Stop-het mice were significantly overweight by 9 weeks of age, while female C-rescue mice, like the male C-rescue, gained much less weight by 10 weeks of age than controls (Figure 7A). Similar to Mecp2-null mice, the stop-het mice at 10 weeks of age displayed reduced anxiety in the elevated plus maze (Figure 7B), and impaired acoustic startle response (Figure 7C). Unlike the stop-null mice, the stop-het mice were responsive to acoustic stimulus, so we were able to further analyze the pre-pulse inhibition (PPI). The stop-het mice showed increased inhibition at 78 and 82 dB pre-pulses (Figure 7D). Female C-rescue mice performed similarly to controls in all these assays (Figure 7B–D).

Figure 7 with 1 supplement see all
Restoration of Mecp2 in glutamatergic neurons in stop-het mice rescued RTT-like features.

(A) Plot of weight as a function of age (n = 16). '*' indicates a statistically significant difference between stop-het and all other genotypes, while '#' indicates a statistically significant difference between female C-rescue and controls. (B) Average time spent in the open arms of the elevated plus maze (n = 16–18). (C) Mean of response to the 120 dB stimulus (n = 16–18). (D) Pre-pulse inhibition at 74 dB, 78 dB and 82 dB pre-pulses (n = 16–18). (E) Latency to fall from the accelerating rotarod is plotted as a function of trial (n = 15–16). (F) Average number of footfalls normalized by distance traveled during the 10 min foot-slip assay (n = 15–16). (G) Percentage of mice displayed tremor at 30 weeks of age (n = 20–28). Data are presented as mean ± SEM. *, # p<0.05; **p<0.01; ***p<0.001; ****p<0.0001; by one-way or two-way ANOVA.

https://doi.org/10.7554/eLife.14199.016

We then characterized 30-week-old animals to see if the improvements in certain features in female C-rescue mice persisted. All animals still displayed similar locomotor activity at 30 weeks of age (Figure 7—figure supplement 1A). Anxiety-like behaviors in stop-het mice at this age were not obvious (Figure 7—figure supplement 1B). Correction of impaired acoustic startle response and increased PPI were maintained in female C-rescue mice at 30 weeks of age (Figure 7—figure supplement 1C and D). Unexpectedly, in contrast to the male C-rescue mice, female C-rescue mice showed alleviation of ataxia in their significantly longer latency to fall compared to stop-het mice in the rotarod assay (Figure 7E). This improvement was further confirmed by fewer footfalls in the footslip assay (Figure 7F), which assesses motor coordination independent of body weight. In addition, at 30 weeks of age only one out of 28 (3.6%) female C-rescue mice displayed tremor, in contrast to the ~50% stop-het mice that showed tremor (Figure 7G). Taken together, our data indicate that restoration of MeCP2 function in glutamatergic neurons in a female heterozygous background rescues many RTT-like features.

Discussion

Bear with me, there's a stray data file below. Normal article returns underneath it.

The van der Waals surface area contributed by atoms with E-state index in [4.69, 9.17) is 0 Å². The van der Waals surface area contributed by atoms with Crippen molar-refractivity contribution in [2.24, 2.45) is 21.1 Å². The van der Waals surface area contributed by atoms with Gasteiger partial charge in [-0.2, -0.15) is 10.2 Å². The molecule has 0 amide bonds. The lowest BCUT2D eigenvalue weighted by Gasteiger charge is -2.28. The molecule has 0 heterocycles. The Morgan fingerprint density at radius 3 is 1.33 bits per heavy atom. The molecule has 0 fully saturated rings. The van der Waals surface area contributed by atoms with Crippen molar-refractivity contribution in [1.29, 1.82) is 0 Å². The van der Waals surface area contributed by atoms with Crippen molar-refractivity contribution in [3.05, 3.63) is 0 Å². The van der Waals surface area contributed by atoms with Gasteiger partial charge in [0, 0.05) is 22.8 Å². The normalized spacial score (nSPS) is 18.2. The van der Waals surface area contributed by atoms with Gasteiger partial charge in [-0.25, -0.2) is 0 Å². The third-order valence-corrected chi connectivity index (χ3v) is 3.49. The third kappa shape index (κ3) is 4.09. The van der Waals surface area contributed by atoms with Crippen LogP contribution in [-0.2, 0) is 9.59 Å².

As RTT affects virtually every part of the brain and various MeCP2 models have been so thoroughly characterized, MeCP2 mice are an ideal model to interrogate the consequences of partial impairment of a specific neuronal population. This is particularly necessary to postnatal neurological disorders such as ASDs and intellectual disability in which the neurons are present and only partially impaired. Here we have delineated the contributions of MeCP2 loss in glutamatergic neurons to several neurological deficits shared by RTT and ASDs.

Generally excitatory neurons are thought to carry information flow while inhibitory neurons are required for tuning the circuits. Given the entangled nature of excitatory and inhibitory signaling, it is surprising that deleting or restoring MeCP2 only in glutamatergic neurons leads to complementary phenotypes of tremor, anxiety, and acoustic startle response (Table 1). In the case of acoustic startle response, this is not entirely unexpected: the caudal pontine reticular nucleus (PnC) is the major sensorimotor interface, and proper glutamatergic signaling is necessary for the transmission of auditory information onto PnC neurons through action on AMPAR (Koch and Schnitzler, 1997). As for anxiety and tremor, our findings suggest that the circuits involved are more resistant to inhibitory but not excitatory disturbance, possibly due to their specific connectivity. Similarly, the cerebellar circuits may be more vulnerable to inhibitory alteration since inhibitory Purkinje cells are the sole output of the cerebellar cortex. It is therefore understandable that re-expression of MeCP2 in inhibitory neurons (see companion paper Ure et al., 2016) but not excitatory neurons was sufficient to rescue motor coordination deficits. It is also not surprising that several other Mecp2-null features, including ataxia, premature lethality, and obesity, can be reproduced in both excitatory and inhibitory Mecp2 CKO mice, since those circuits are disturbed with alteration in either excitation or inhibition. Thus, restoring MeCP2 in neither excitatory nor inhibitory neurons alone is sufficient to fully rescue premature lethality. Similarly, re-expressing MeCP2 in excitatory neurons failed to maintain body weight, as the C-rescue mice were underweight when compared with WT animals, indicating the necessity of MeCP2 in inhibitory neurons to balance the circuit.

Table 1

Comparison of stop-null, Mecp2 CKO, and male and female C-rescue mice.

https://doi.org/10.7554/eLife.14199.018
Neurological featuresStop-nullMecp2 CKOMale C-rescueFemale C-rescue
Tremor++--
Altered Anxiety++--
Impaired Acoustic Startle Response++--
Premature Lethality++Significantly delayed-*
Obesity++--
Ataxia+++-